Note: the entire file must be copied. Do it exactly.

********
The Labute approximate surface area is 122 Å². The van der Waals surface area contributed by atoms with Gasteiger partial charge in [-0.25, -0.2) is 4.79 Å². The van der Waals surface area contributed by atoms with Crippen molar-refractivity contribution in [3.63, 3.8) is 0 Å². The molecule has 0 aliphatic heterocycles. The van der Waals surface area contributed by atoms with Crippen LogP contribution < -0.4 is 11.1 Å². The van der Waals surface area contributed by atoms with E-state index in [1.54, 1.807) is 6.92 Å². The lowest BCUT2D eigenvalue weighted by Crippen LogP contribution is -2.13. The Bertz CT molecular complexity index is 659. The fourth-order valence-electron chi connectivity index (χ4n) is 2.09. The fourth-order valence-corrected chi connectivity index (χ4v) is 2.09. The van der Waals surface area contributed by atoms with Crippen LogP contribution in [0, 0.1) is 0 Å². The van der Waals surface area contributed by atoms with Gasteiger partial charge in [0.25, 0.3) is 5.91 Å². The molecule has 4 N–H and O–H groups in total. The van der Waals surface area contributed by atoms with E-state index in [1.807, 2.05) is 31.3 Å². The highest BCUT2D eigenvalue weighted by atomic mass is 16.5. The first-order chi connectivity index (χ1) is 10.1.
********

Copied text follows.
The Labute approximate surface area is 122 Å². The van der Waals surface area contributed by atoms with Gasteiger partial charge in [-0.25, -0.2) is 4.79 Å². The van der Waals surface area contributed by atoms with Crippen molar-refractivity contribution in [3.63, 3.8) is 0 Å². The molecule has 0 aliphatic heterocycles. The van der Waals surface area contributed by atoms with Crippen LogP contribution < -0.4 is 11.1 Å². The van der Waals surface area contributed by atoms with E-state index in [1.54, 1.807) is 6.92 Å². The lowest BCUT2D eigenvalue weighted by Crippen LogP contribution is -2.13. The Bertz CT molecular complexity index is 659. The fourth-order valence-electron chi connectivity index (χ4n) is 2.09. The fourth-order valence-corrected chi connectivity index (χ4v) is 2.09. The van der Waals surface area contributed by atoms with Crippen LogP contribution in [0, 0.1) is 0 Å². The van der Waals surface area contributed by atoms with Gasteiger partial charge in [0.25, 0.3) is 5.91 Å². The molecule has 4 N–H and O–H groups in total. The van der Waals surface area contributed by atoms with E-state index in [1.807, 2.05) is 31.3 Å². The highest BCUT2D eigenvalue weighted by atomic mass is 16.5. The first-order chi connectivity index (χ1) is 10.1.